The two terrible disasters related to these hurricanes, killing around 500 people in total, are hard to link to climate change. They are a disheartening repeat of many previous hurricane disasters in the region, notably Hurricane Fifi in 1974 (over 8,000 dead), Hurricane Mitch in 1998 (over 11,000 dead), and Hurricane Stan in 2005 (over 1,500 dead). All these hurricane disasters and their health impacts were caused by the chronic vulnerabilities of poverty, marginalization, and inequity, among others, not by climate change.
As always, they are not “natural disasters.” Neither the weather nor the climate nor climate change caused the disasters. No matter how hurricanes are affected by human-caused climate change, hurricane disasters would not happen if vulnerabilities would be fully tackled.
Similar conclusions emerge from the COVID-19 pandemic. Those clamoring to get the economy back on track and to get everyone back to normal need to consider that the “normal” caused the pandemic as well as climate change.
The pandemic presumably started through illegal wildlife imports and poor hygiene in dealing with the animals. Similar mechanisms likely led to many previous new infections from species-jumping microbes, including HIV, swine flu, Ebola, and two other coronaviruses (causing SARS and MERS).
For COVID-19, public health personnel swiftly identified a new disease and the virus causing it, yet authorities were slow to react. Rather than learning from the past and implementing existing pandemic plans, many governments waited until the only choice was the disease overwhelming our health systems or else crushing lockdowns.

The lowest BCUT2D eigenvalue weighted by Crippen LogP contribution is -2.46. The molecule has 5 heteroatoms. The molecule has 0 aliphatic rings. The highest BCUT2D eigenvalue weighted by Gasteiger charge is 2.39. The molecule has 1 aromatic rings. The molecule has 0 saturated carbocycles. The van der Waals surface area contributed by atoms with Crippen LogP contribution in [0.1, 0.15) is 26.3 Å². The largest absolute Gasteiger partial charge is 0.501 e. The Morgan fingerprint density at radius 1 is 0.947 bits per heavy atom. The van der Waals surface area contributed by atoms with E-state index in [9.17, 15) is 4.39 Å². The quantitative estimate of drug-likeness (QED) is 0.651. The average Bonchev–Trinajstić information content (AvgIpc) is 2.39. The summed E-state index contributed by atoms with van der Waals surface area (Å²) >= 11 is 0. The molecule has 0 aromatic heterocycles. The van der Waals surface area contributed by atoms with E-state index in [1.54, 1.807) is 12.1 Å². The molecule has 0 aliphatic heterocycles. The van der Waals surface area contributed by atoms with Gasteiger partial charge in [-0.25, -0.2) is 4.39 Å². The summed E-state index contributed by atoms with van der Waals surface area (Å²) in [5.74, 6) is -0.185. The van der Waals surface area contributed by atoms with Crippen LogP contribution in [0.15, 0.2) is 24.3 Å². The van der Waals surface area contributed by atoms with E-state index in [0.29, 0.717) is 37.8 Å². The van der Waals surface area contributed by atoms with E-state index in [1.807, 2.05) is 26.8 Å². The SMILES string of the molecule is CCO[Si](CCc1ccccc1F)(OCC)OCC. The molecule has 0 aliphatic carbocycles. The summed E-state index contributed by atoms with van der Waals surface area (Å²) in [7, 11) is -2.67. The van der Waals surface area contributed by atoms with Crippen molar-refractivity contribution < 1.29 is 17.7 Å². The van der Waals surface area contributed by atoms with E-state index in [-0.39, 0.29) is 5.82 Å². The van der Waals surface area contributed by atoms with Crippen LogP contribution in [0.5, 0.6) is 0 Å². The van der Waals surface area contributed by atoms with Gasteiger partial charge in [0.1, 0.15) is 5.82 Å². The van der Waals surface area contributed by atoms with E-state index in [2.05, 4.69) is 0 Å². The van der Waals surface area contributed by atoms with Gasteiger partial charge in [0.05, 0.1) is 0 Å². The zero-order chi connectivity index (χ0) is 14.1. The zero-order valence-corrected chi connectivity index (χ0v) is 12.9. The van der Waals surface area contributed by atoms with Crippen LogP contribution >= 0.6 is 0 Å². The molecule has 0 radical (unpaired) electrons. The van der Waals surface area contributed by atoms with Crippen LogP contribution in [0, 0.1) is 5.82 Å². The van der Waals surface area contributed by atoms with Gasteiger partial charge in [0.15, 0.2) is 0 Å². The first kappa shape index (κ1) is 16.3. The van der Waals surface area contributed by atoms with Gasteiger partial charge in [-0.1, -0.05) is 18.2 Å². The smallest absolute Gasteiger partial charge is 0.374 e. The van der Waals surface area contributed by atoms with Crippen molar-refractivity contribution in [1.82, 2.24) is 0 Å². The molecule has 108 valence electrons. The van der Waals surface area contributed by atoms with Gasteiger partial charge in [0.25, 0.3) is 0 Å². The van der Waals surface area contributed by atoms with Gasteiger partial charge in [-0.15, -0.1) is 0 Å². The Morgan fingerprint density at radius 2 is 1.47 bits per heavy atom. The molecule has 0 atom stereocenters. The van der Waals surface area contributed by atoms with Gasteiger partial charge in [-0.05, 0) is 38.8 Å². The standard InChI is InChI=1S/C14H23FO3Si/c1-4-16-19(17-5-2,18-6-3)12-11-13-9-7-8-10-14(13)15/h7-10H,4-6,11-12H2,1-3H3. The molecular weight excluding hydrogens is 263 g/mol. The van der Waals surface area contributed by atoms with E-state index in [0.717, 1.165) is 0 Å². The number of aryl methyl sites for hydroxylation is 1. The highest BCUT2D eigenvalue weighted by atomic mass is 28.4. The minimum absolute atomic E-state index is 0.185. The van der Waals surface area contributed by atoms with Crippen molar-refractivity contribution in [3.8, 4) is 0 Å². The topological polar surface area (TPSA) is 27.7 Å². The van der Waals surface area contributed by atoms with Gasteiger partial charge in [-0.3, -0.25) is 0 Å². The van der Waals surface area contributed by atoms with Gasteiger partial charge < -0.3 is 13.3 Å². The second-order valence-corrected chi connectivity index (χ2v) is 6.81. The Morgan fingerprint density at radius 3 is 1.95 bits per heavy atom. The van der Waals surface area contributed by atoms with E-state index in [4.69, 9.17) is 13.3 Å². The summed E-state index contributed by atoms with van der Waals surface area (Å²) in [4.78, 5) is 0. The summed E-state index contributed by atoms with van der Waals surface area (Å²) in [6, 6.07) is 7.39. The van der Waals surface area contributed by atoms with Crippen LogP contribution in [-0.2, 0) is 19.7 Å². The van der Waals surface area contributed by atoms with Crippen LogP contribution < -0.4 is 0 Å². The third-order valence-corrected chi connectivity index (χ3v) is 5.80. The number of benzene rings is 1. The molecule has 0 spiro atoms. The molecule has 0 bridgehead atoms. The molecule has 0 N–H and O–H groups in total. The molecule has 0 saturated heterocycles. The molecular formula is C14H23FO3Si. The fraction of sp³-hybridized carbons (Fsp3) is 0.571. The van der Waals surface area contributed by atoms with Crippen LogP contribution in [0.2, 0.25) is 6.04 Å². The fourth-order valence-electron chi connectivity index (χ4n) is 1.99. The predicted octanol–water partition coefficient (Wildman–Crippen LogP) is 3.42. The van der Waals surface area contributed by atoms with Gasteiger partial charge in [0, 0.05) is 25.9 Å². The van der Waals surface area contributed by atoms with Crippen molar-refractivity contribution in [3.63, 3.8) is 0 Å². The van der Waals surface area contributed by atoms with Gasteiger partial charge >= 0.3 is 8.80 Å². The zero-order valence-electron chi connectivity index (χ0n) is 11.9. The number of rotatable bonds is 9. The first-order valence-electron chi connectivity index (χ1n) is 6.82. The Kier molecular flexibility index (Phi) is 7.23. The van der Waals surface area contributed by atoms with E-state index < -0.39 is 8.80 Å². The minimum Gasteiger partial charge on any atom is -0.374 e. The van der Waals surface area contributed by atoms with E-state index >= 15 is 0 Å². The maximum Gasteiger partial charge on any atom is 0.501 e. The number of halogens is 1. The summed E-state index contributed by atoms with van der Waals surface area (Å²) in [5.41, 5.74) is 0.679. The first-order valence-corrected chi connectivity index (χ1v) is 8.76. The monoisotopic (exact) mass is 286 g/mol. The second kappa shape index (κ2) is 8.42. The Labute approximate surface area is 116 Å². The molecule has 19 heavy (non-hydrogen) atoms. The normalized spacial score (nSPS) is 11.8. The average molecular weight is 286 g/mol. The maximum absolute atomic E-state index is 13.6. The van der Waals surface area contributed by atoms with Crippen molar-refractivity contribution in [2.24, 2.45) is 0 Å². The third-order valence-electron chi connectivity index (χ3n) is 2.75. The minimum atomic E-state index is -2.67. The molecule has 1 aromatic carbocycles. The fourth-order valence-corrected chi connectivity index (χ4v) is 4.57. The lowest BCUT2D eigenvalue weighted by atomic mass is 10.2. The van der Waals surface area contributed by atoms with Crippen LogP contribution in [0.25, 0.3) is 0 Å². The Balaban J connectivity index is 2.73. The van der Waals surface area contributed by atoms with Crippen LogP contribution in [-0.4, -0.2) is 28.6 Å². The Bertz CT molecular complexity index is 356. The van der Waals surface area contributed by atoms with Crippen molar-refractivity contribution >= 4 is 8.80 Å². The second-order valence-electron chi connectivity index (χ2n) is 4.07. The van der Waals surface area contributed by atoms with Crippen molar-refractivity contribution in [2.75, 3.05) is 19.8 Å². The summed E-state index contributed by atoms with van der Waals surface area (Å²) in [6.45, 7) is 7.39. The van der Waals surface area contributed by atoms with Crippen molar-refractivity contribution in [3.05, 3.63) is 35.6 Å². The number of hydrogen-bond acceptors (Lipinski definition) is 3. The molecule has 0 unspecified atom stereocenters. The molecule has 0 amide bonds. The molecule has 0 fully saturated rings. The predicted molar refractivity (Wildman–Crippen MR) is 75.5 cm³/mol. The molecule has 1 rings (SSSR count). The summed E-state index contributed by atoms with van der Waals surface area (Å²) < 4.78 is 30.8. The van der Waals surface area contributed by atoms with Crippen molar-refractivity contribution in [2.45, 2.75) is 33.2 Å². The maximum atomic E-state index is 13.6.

We should not want to return to the “normal” of conditions which are ripe for a new pandemic while continuing climate change. We should not want to return to the “normal” of health systems unable to deal with daily health needs, let alone with acute crises. Instead, as our Lancet Countdown report calls for, we have a possibility of doing better.
We can especially apply the long-standing ethos from health and disasters that prevention is better than cure. We should identify, admit, and tackle the fundamental causes of pandemics and environmental destruction, which are effectively the same as the causes of the Central American hurricane disasters and the USA/Australia fire disasters.
COVID-19 and climate change are symptoms of the basic ills afflicting us. We should not be completely distracted by symptoms or let them dominate discussions and responses. Our health indicators of climate change in the context of COVID-19 should lead to redressing the chronic, debilitating, ever-present politics and societal values manufacturing and sustaining vulnerabilities.
Belesova, K., I. Kelman, and R. Boyd. 2016. "Governance Through Economic Paradigms: Addressing Climate Change by Accounting for Health". Politics and Governance, vol. 4, no. 4, pp. 87-96.
Kelman, I. 2017. "Linking disaster risk reduction, climate change, and the sustainable development goals". Disaster Prevention and Management, vol. 26, no. 3, pp. 254-258.
Watts, N. and 69 co-authors. 2019. "The 2019 report of The Lancet Countdown on health and climate change: ensuring that the health of a child born today is not defined by a changing climate". The Lancet, vol. 394, no. 10211, pp. 1836-1878.
Watts et al. and 86 co-authors. 2020. "The 2020 report of The Lancet Countdown on health and climate change: responding to converging crises". The Lancet, just published on 2 December 2020.